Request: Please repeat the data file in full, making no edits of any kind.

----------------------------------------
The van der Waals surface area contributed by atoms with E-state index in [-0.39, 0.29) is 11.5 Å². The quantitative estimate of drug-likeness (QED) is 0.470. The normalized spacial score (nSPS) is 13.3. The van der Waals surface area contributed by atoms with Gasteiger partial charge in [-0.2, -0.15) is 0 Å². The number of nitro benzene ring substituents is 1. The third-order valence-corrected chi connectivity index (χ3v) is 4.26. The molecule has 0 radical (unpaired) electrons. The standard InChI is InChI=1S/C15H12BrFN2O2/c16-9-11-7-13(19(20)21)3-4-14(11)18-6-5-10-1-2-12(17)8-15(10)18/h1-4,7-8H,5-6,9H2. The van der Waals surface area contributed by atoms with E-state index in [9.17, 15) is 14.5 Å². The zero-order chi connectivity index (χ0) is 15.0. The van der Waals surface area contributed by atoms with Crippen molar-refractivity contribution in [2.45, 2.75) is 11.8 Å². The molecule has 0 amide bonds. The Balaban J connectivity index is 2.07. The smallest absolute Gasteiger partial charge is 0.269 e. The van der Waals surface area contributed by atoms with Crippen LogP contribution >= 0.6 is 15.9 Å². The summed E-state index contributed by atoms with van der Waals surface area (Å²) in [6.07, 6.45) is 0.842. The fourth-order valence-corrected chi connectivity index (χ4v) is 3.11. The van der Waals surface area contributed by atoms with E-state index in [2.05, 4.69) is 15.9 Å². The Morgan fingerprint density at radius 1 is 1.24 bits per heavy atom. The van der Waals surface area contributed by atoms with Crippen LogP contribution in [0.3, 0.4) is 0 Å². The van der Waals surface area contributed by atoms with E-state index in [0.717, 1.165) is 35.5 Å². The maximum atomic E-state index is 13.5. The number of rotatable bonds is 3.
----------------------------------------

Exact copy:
The van der Waals surface area contributed by atoms with E-state index in [-0.39, 0.29) is 11.5 Å². The quantitative estimate of drug-likeness (QED) is 0.470. The normalized spacial score (nSPS) is 13.3. The van der Waals surface area contributed by atoms with Gasteiger partial charge in [-0.2, -0.15) is 0 Å². The number of nitro benzene ring substituents is 1. The third-order valence-corrected chi connectivity index (χ3v) is 4.26. The molecule has 0 radical (unpaired) electrons. The standard InChI is InChI=1S/C15H12BrFN2O2/c16-9-11-7-13(19(20)21)3-4-14(11)18-6-5-10-1-2-12(17)8-15(10)18/h1-4,7-8H,5-6,9H2. The van der Waals surface area contributed by atoms with E-state index in [9.17, 15) is 14.5 Å². The zero-order chi connectivity index (χ0) is 15.0. The van der Waals surface area contributed by atoms with Crippen molar-refractivity contribution in [2.45, 2.75) is 11.8 Å². The molecule has 0 amide bonds. The Balaban J connectivity index is 2.07. The smallest absolute Gasteiger partial charge is 0.269 e. The van der Waals surface area contributed by atoms with Crippen LogP contribution >= 0.6 is 15.9 Å². The summed E-state index contributed by atoms with van der Waals surface area (Å²) in [6.07, 6.45) is 0.842. The fourth-order valence-corrected chi connectivity index (χ4v) is 3.11. The van der Waals surface area contributed by atoms with E-state index in [2.05, 4.69) is 15.9 Å². The Morgan fingerprint density at radius 1 is 1.24 bits per heavy atom. The van der Waals surface area contributed by atoms with Crippen LogP contribution in [0.3, 0.4) is 0 Å². The van der Waals surface area contributed by atoms with E-state index in [0.717, 1.165) is 35.5 Å². The maximum atomic E-state index is 13.5. The number of rotatable bonds is 3.